When you evaluate your diet, chances are you consider the ways it will affect your body. If we're being honest, many of us are focused primarily on how the foods we eat impact our physical appearance. However, food not only affects your appearance, but also directly shapes the way you think, feel, and age. By choosing the best food for brain health, you can both protect and enhance your mental capacity. Researchers, including Lisa Mosconi, neuroscientist and author of Brain Food: The Surprising Science of Eating for Cognitive Power, have proven that well-fed brains show increased abilities to process information, recall memories, learn new things, focus on complex tasks, and more. Read on to learn more about optimal eating for brain health and the particular importance of a balanced supply of amino acids.
Understanding the Brain's Unique Nutritional Needs
"What the brain needs to eat differs from what the rest of the body needs to eat," explained Mosconi, who also serves as associate director of the Alzheimer's Prevention Clinic at Weill Cornell Medical College, in an interview. The foods we eat, in combination with our lifestyles as a whole, have a profound impact on our brains, making it crucial to cultivate healthy habits.
Though the brain is one of the most studied parts of the body, it remains one of the most mysterious. The brain, which serves as the coordinating center of sensations as well as intellectual and nervous activity, performs countless functions that are essential to our survival.
To coordinate these essential functions, the brain must rely on a constant stream of signals. These take the form of tiny electrochemical currents, and the brain uses a variety of substances called neurotransmitters to convey them from one region to another.
Three of the most important neurotransmitters—dopamine, serotonin, and norepinephrine—belong to a class of chemicals called monoamines, which regulate our mood states and experiences of fear and pleasure. They also play key roles in many cognitive functions.
To generate neurotransmitters and carry out the rest of its duties, the brain commandeers approximately 20% of the calories you eat in a day. Without a consistent supply of calories, your brain power drops.
Where the calories come from matters too, if you're invested in having a healthy brain. For instance, salmon contains omega-3 fatty acids, necessary ingredients for the creation and maintenance of brain cells. And one of the many benefits of increasing your intake of anti-inflammatory, antioxidant-rich foods is a reduction in cellular stress, which a wealth of research has shown contributes to cognitive decline and neurodegenerative conditions like Alzheimer's disease.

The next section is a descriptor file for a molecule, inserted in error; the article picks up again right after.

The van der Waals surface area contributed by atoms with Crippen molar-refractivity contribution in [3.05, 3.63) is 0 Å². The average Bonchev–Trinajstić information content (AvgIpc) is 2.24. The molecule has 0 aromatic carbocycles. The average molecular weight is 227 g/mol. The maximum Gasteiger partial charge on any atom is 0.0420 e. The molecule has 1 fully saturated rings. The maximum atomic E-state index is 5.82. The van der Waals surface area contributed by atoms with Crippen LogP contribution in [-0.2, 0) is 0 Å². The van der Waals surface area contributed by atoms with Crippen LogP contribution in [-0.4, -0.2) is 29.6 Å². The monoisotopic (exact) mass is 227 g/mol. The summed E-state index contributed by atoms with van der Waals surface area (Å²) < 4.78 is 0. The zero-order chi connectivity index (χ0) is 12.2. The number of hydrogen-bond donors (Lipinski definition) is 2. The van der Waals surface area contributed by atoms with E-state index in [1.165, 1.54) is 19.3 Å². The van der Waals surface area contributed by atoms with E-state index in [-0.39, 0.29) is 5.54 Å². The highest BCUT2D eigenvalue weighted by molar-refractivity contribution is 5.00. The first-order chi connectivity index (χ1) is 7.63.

The Basics of Eating for Brain Health
Mosconi and other scientists have used cutting-edge medical imaging and genomic-sequencing studies to further their comprehension of how diet influences brain health. "Nutrition plays a vital role in brain function and aging," said Mosconi.
Some foods have neuroprotective qualities, meaning they help protect brain health and prevent cognitive impairment. Others, however, can actually cause harm to the brain and even raise a person's risk of dementia. A poor diet has a more damaging effect on the brain than any other organ in the body, according to Mosconi.
How the Blood-Brain Barrier Works
Once our digestive system has broken down the food we eat into its constituent nutrient parts, those nutrients can enter the bloodstream and travel through it to reach the brain. Because of the brain's vulnerability, it's protected by a specialized defense system known as the blood-brain barrier. This barrier controls which nutrients can access the brain and which cannot.
"There are also gates in the brain that open and close depending on whether the brain is “hungry.” No other organs in the body have the same strict rules," Mosconi said.
Which Foods Are Best for Brain Health?
Many of the nutrients the brain requires—Mosconi puts the total number of nutrients needed for optimal function at 45—it makes itself. However, there are some indispensable nutrients that must be provided from your diet. Furthermore, during times of illness or stress, it can be quite helpful to bolster the brain's stores of self-produced nutrients.
Here are 10 of the best foods for brain health, all with impressive, research-validated benefits.
Though it does not often appear on lists of superfoods, caviar may just be the most brain-healthy food in existence. The term caviar traditionally refers only to roe (eggs) from wild sturgeon caught in the Caspian Sea and Black Sea, but in some places today, you may see it applied to roe of other species of sturgeon or other fish altogether such as salmon, steelhead, trout, lumpfish, whitefish, or carp.
Though traditional caviar (Beluga, Ossetra, and Sevruga) remains the most sought-after, and the most expensive, other varieties contain the same special mix of nutrients: omega-3s, several B vitamins (choline as well as B6 and B12), magnesium, iron, vitamin A, vitamin C, selenium, and plenty of amino acids.